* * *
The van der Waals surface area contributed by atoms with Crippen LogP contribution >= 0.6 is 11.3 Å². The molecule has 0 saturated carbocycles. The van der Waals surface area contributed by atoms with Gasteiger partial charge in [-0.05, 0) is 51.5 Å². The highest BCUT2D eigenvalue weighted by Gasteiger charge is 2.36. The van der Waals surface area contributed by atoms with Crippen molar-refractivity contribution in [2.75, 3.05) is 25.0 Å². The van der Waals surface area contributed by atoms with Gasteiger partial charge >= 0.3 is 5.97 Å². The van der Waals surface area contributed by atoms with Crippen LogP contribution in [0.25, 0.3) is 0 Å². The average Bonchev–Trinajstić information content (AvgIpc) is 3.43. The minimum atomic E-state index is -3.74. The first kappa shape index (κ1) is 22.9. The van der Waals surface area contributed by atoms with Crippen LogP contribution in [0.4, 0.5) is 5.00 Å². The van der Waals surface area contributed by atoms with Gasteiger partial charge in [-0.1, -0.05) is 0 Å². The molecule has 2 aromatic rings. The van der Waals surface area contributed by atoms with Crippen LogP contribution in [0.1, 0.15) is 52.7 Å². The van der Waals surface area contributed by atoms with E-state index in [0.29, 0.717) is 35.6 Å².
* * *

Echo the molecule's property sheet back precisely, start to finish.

The van der Waals surface area contributed by atoms with Crippen LogP contribution >= 0.6 is 11.3 Å². The molecule has 0 saturated carbocycles. The van der Waals surface area contributed by atoms with Gasteiger partial charge in [-0.05, 0) is 51.5 Å². The highest BCUT2D eigenvalue weighted by Gasteiger charge is 2.36. The van der Waals surface area contributed by atoms with Crippen molar-refractivity contribution in [2.75, 3.05) is 25.0 Å². The van der Waals surface area contributed by atoms with Gasteiger partial charge >= 0.3 is 5.97 Å². The van der Waals surface area contributed by atoms with Crippen LogP contribution in [0.25, 0.3) is 0 Å². The average Bonchev–Trinajstić information content (AvgIpc) is 3.43. The minimum atomic E-state index is -3.74. The first kappa shape index (κ1) is 22.9. The van der Waals surface area contributed by atoms with Crippen LogP contribution in [0.4, 0.5) is 5.00 Å². The van der Waals surface area contributed by atoms with Gasteiger partial charge in [-0.1, -0.05) is 0 Å². The molecule has 2 aromatic rings. The van der Waals surface area contributed by atoms with Crippen LogP contribution in [0.1, 0.15) is 52.7 Å². The van der Waals surface area contributed by atoms with E-state index in [0.29, 0.717) is 35.6 Å².